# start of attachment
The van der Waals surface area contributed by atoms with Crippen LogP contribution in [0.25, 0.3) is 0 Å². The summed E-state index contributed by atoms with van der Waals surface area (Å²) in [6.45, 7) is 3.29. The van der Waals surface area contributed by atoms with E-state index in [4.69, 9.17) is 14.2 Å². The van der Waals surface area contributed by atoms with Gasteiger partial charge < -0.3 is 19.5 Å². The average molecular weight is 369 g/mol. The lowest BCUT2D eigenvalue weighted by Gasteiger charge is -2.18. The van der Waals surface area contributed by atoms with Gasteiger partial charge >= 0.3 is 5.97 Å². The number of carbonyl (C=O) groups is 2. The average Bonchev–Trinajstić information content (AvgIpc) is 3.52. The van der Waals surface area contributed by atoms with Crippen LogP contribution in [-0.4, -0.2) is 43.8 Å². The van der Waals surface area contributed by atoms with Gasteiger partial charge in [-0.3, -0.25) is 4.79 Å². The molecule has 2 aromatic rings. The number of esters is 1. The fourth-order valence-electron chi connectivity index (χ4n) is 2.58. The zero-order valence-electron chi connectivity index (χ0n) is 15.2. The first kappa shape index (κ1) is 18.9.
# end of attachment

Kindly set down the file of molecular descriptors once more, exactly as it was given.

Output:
The van der Waals surface area contributed by atoms with Crippen LogP contribution in [0.25, 0.3) is 0 Å². The summed E-state index contributed by atoms with van der Waals surface area (Å²) in [6.45, 7) is 3.29. The van der Waals surface area contributed by atoms with E-state index in [4.69, 9.17) is 14.2 Å². The van der Waals surface area contributed by atoms with Gasteiger partial charge < -0.3 is 19.5 Å². The average molecular weight is 369 g/mol. The lowest BCUT2D eigenvalue weighted by Gasteiger charge is -2.18. The van der Waals surface area contributed by atoms with Gasteiger partial charge >= 0.3 is 5.97 Å². The number of carbonyl (C=O) groups is 2. The average Bonchev–Trinajstić information content (AvgIpc) is 3.52. The van der Waals surface area contributed by atoms with Crippen LogP contribution in [-0.4, -0.2) is 43.8 Å². The van der Waals surface area contributed by atoms with Gasteiger partial charge in [-0.3, -0.25) is 4.79 Å². The molecule has 2 aromatic rings. The number of esters is 1. The fourth-order valence-electron chi connectivity index (χ4n) is 2.58. The zero-order valence-electron chi connectivity index (χ0n) is 15.2. The first kappa shape index (κ1) is 18.9.